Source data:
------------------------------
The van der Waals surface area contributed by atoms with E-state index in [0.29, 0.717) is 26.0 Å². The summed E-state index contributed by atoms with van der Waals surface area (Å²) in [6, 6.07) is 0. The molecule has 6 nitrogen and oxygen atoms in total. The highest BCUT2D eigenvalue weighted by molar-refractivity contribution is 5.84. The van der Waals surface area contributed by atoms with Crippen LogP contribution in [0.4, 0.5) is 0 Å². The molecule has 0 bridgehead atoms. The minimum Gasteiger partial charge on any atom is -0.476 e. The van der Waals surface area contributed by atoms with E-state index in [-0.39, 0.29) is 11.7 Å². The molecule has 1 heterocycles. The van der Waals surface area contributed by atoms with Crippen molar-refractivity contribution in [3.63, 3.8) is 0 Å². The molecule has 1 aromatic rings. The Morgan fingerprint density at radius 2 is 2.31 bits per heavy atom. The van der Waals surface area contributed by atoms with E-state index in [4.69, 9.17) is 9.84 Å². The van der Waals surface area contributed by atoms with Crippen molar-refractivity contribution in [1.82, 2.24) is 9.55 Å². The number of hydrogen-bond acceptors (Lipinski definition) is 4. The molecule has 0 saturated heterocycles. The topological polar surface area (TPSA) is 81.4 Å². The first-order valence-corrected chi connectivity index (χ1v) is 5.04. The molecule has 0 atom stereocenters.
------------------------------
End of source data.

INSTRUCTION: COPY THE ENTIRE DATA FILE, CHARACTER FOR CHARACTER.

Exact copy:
The van der Waals surface area contributed by atoms with E-state index in [0.29, 0.717) is 26.0 Å². The summed E-state index contributed by atoms with van der Waals surface area (Å²) in [6, 6.07) is 0. The molecule has 6 nitrogen and oxygen atoms in total. The highest BCUT2D eigenvalue weighted by molar-refractivity contribution is 5.84. The van der Waals surface area contributed by atoms with Crippen LogP contribution in [0.4, 0.5) is 0 Å². The molecule has 0 bridgehead atoms. The minimum Gasteiger partial charge on any atom is -0.476 e. The van der Waals surface area contributed by atoms with E-state index in [-0.39, 0.29) is 11.7 Å². The molecule has 1 heterocycles. The van der Waals surface area contributed by atoms with Crippen molar-refractivity contribution in [3.63, 3.8) is 0 Å². The molecule has 1 aromatic rings. The Morgan fingerprint density at radius 2 is 2.31 bits per heavy atom. The van der Waals surface area contributed by atoms with E-state index in [4.69, 9.17) is 9.84 Å². The van der Waals surface area contributed by atoms with Crippen molar-refractivity contribution in [1.82, 2.24) is 9.55 Å². The number of hydrogen-bond acceptors (Lipinski definition) is 4. The molecule has 0 saturated heterocycles. The topological polar surface area (TPSA) is 81.4 Å². The first-order valence-corrected chi connectivity index (χ1v) is 5.04. The molecule has 0 atom stereocenters.